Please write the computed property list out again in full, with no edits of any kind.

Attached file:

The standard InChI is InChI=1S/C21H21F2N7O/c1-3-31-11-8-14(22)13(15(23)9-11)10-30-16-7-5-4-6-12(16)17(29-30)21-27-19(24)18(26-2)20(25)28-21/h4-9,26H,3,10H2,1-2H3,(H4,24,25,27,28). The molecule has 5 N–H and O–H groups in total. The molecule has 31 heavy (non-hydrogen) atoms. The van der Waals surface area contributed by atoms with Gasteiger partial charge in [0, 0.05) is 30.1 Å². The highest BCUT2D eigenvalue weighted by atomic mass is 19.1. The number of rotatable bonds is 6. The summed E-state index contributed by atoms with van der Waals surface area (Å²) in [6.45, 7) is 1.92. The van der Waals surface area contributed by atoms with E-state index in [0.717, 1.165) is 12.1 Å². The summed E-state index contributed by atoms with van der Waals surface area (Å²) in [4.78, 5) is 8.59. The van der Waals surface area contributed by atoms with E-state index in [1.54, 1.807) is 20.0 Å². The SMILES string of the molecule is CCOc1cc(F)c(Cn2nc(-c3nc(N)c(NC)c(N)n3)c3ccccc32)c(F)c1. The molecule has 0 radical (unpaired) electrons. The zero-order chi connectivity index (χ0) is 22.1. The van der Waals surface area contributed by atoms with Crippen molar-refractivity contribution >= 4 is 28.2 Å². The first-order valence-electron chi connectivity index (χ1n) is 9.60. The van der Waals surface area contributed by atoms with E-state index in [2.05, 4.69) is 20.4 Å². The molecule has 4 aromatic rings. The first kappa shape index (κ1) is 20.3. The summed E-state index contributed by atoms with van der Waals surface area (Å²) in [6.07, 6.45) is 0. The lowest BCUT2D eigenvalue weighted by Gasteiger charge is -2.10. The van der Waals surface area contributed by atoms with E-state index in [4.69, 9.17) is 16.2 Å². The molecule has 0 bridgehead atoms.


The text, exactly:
The standard InChI is InChI=1S/C21H21F2N7O/c1-3-31-11-8-14(22)13(15(23)9-11)10-30-16-7-5-4-6-12(16)17(29-30)21-27-19(24)18(26-2)20(25)28-21/h4-9,26H,3,10H2,1-2H3,(H4,24,25,27,28). The molecule has 5 N–H and O–H groups in total. The molecule has 31 heavy (non-hydrogen) atoms. The van der Waals surface area contributed by atoms with Gasteiger partial charge in [0, 0.05) is 30.1 Å². The highest BCUT2D eigenvalue weighted by atomic mass is 19.1. The number of rotatable bonds is 6. The summed E-state index contributed by atoms with van der Waals surface area (Å²) in [6.45, 7) is 1.92. The van der Waals surface area contributed by atoms with E-state index in [0.717, 1.165) is 12.1 Å². The summed E-state index contributed by atoms with van der Waals surface area (Å²) in [4.78, 5) is 8.59. The van der Waals surface area contributed by atoms with E-state index in [1.54, 1.807) is 20.0 Å². The SMILES string of the molecule is CCOc1cc(F)c(Cn2nc(-c3nc(N)c(NC)c(N)n3)c3ccccc32)c(F)c1. The molecule has 0 radical (unpaired) electrons. The zero-order chi connectivity index (χ0) is 22.1. The van der Waals surface area contributed by atoms with Crippen molar-refractivity contribution >= 4 is 28.2 Å². The first-order valence-electron chi connectivity index (χ1n) is 9.60. The van der Waals surface area contributed by atoms with E-state index in [2.05, 4.69) is 20.4 Å². The molecule has 4 aromatic rings. The first kappa shape index (κ1) is 20.3. The summed E-state index contributed by atoms with van der Waals surface area (Å²) in [6.07, 6.45) is 0. The lowest BCUT2D eigenvalue weighted by Gasteiger charge is -2.10. The van der Waals surface area contributed by atoms with E-state index in [4.69, 9.17) is 16.2 Å². The molecule has 0 bridgehead atoms.